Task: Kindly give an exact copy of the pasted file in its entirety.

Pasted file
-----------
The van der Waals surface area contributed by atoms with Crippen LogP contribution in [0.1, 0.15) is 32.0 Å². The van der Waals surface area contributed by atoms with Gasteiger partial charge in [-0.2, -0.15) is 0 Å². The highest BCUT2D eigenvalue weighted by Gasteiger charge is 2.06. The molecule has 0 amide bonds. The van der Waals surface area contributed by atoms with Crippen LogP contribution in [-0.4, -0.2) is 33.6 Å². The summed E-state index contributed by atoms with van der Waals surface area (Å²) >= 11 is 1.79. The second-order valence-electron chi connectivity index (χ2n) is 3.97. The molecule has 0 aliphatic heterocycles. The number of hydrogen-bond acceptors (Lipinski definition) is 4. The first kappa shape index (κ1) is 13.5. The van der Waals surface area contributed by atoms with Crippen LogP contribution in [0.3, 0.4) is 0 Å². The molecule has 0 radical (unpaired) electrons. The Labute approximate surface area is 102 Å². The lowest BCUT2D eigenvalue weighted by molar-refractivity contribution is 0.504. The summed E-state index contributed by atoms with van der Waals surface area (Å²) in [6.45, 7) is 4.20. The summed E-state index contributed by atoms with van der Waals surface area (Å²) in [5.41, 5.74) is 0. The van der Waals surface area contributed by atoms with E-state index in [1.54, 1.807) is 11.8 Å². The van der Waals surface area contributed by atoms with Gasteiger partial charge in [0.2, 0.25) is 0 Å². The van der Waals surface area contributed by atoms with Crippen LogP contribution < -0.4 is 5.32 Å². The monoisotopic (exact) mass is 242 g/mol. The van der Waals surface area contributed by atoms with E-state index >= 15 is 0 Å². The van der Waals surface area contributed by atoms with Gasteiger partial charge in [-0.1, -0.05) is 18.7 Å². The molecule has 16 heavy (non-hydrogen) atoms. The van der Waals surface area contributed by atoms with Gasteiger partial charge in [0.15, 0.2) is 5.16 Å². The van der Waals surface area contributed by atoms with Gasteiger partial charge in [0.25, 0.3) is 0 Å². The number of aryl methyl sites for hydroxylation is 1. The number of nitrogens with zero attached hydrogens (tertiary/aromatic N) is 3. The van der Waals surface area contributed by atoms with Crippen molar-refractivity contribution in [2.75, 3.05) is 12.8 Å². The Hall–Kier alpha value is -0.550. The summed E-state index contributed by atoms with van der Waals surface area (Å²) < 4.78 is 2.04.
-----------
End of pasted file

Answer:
The van der Waals surface area contributed by atoms with Crippen LogP contribution in [0.1, 0.15) is 32.0 Å². The van der Waals surface area contributed by atoms with Gasteiger partial charge in [-0.2, -0.15) is 0 Å². The highest BCUT2D eigenvalue weighted by Gasteiger charge is 2.06. The molecule has 0 amide bonds. The van der Waals surface area contributed by atoms with Crippen LogP contribution in [-0.4, -0.2) is 33.6 Å². The summed E-state index contributed by atoms with van der Waals surface area (Å²) >= 11 is 1.79. The second-order valence-electron chi connectivity index (χ2n) is 3.97. The molecule has 0 aliphatic heterocycles. The number of hydrogen-bond acceptors (Lipinski definition) is 4. The first kappa shape index (κ1) is 13.5. The van der Waals surface area contributed by atoms with Crippen LogP contribution in [0.3, 0.4) is 0 Å². The molecule has 0 radical (unpaired) electrons. The Labute approximate surface area is 102 Å². The lowest BCUT2D eigenvalue weighted by molar-refractivity contribution is 0.504. The summed E-state index contributed by atoms with van der Waals surface area (Å²) in [6.45, 7) is 4.20. The summed E-state index contributed by atoms with van der Waals surface area (Å²) in [5.41, 5.74) is 0. The van der Waals surface area contributed by atoms with E-state index in [1.54, 1.807) is 11.8 Å². The van der Waals surface area contributed by atoms with Gasteiger partial charge in [0.2, 0.25) is 0 Å². The van der Waals surface area contributed by atoms with Crippen LogP contribution < -0.4 is 5.32 Å². The monoisotopic (exact) mass is 242 g/mol. The van der Waals surface area contributed by atoms with E-state index >= 15 is 0 Å². The van der Waals surface area contributed by atoms with Gasteiger partial charge in [-0.1, -0.05) is 18.7 Å². The molecule has 16 heavy (non-hydrogen) atoms. The van der Waals surface area contributed by atoms with Gasteiger partial charge in [0.15, 0.2) is 5.16 Å². The van der Waals surface area contributed by atoms with Gasteiger partial charge in [0.25, 0.3) is 0 Å². The number of aryl methyl sites for hydroxylation is 1. The number of nitrogens with zero attached hydrogens (tertiary/aromatic N) is 3. The van der Waals surface area contributed by atoms with Crippen molar-refractivity contribution in [2.75, 3.05) is 12.8 Å². The Hall–Kier alpha value is -0.550. The summed E-state index contributed by atoms with van der Waals surface area (Å²) < 4.78 is 2.04.